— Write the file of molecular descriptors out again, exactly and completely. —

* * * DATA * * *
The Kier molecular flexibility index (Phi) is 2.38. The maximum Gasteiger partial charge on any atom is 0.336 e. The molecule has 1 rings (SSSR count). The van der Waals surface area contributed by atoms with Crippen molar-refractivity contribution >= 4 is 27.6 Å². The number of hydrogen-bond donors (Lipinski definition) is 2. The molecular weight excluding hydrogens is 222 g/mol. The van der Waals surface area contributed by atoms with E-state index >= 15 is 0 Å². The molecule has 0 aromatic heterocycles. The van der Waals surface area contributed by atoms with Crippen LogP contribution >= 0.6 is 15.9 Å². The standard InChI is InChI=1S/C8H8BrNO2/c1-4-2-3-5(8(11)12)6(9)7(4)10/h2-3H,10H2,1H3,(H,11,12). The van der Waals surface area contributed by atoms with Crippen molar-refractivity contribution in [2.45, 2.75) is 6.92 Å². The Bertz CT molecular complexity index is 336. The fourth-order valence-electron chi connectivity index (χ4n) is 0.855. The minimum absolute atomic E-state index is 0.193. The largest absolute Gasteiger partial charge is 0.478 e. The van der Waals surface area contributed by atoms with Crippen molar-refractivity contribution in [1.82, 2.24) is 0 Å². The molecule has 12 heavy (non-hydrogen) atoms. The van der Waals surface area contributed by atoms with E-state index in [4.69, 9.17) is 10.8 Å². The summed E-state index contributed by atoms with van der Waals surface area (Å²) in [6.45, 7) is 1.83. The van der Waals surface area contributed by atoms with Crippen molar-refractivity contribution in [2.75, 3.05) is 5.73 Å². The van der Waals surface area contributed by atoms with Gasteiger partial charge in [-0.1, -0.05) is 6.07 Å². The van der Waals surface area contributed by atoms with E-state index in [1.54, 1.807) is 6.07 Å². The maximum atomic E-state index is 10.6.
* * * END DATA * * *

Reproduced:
The Kier molecular flexibility index (Phi) is 2.38. The maximum Gasteiger partial charge on any atom is 0.336 e. The molecule has 1 rings (SSSR count). The van der Waals surface area contributed by atoms with Crippen molar-refractivity contribution >= 4 is 27.6 Å². The number of hydrogen-bond donors (Lipinski definition) is 2. The molecular weight excluding hydrogens is 222 g/mol. The van der Waals surface area contributed by atoms with E-state index >= 15 is 0 Å². The molecule has 0 aromatic heterocycles. The van der Waals surface area contributed by atoms with Crippen LogP contribution >= 0.6 is 15.9 Å². The standard InChI is InChI=1S/C8H8BrNO2/c1-4-2-3-5(8(11)12)6(9)7(4)10/h2-3H,10H2,1H3,(H,11,12). The van der Waals surface area contributed by atoms with Crippen molar-refractivity contribution in [2.45, 2.75) is 6.92 Å². The Bertz CT molecular complexity index is 336. The fourth-order valence-electron chi connectivity index (χ4n) is 0.855. The minimum absolute atomic E-state index is 0.193. The largest absolute Gasteiger partial charge is 0.478 e. The van der Waals surface area contributed by atoms with Crippen molar-refractivity contribution in [1.82, 2.24) is 0 Å². The molecule has 12 heavy (non-hydrogen) atoms. The van der Waals surface area contributed by atoms with E-state index in [4.69, 9.17) is 10.8 Å². The summed E-state index contributed by atoms with van der Waals surface area (Å²) in [6.45, 7) is 1.83. The van der Waals surface area contributed by atoms with Crippen molar-refractivity contribution in [2.75, 3.05) is 5.73 Å². The van der Waals surface area contributed by atoms with Gasteiger partial charge in [-0.1, -0.05) is 6.07 Å². The van der Waals surface area contributed by atoms with E-state index in [1.54, 1.807) is 6.07 Å². The maximum atomic E-state index is 10.6.